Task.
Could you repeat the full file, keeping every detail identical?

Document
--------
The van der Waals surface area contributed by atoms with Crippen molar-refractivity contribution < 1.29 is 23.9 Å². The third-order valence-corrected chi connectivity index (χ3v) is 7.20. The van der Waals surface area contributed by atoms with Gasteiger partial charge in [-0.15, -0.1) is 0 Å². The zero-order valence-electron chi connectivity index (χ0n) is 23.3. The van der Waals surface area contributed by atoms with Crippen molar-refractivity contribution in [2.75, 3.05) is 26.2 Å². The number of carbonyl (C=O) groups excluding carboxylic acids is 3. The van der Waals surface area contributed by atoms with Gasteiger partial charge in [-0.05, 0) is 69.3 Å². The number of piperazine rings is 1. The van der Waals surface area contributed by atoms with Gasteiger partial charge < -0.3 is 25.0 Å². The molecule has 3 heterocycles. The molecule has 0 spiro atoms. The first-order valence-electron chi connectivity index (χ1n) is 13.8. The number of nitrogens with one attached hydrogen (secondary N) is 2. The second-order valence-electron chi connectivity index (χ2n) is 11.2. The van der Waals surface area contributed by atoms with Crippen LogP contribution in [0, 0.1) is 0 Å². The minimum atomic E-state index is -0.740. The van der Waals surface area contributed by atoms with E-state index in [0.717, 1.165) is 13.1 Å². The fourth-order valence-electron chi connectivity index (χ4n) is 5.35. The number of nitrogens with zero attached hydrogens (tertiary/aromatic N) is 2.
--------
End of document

The van der Waals surface area contributed by atoms with Crippen molar-refractivity contribution < 1.29 is 23.9 Å². The third-order valence-corrected chi connectivity index (χ3v) is 7.20. The van der Waals surface area contributed by atoms with Gasteiger partial charge in [-0.15, -0.1) is 0 Å². The zero-order valence-electron chi connectivity index (χ0n) is 23.3. The van der Waals surface area contributed by atoms with Crippen molar-refractivity contribution in [2.75, 3.05) is 26.2 Å². The number of carbonyl (C=O) groups excluding carboxylic acids is 3. The van der Waals surface area contributed by atoms with Gasteiger partial charge in [-0.05, 0) is 69.3 Å². The number of piperazine rings is 1. The van der Waals surface area contributed by atoms with Gasteiger partial charge < -0.3 is 25.0 Å². The molecule has 3 heterocycles. The molecule has 0 spiro atoms. The first-order valence-electron chi connectivity index (χ1n) is 13.8. The number of nitrogens with one attached hydrogen (secondary N) is 2. The second-order valence-electron chi connectivity index (χ2n) is 11.2. The van der Waals surface area contributed by atoms with Crippen LogP contribution in [0, 0.1) is 0 Å². The minimum atomic E-state index is -0.740. The van der Waals surface area contributed by atoms with E-state index in [0.717, 1.165) is 13.1 Å². The fourth-order valence-electron chi connectivity index (χ4n) is 5.35. The number of nitrogens with zero attached hydrogens (tertiary/aromatic N) is 2.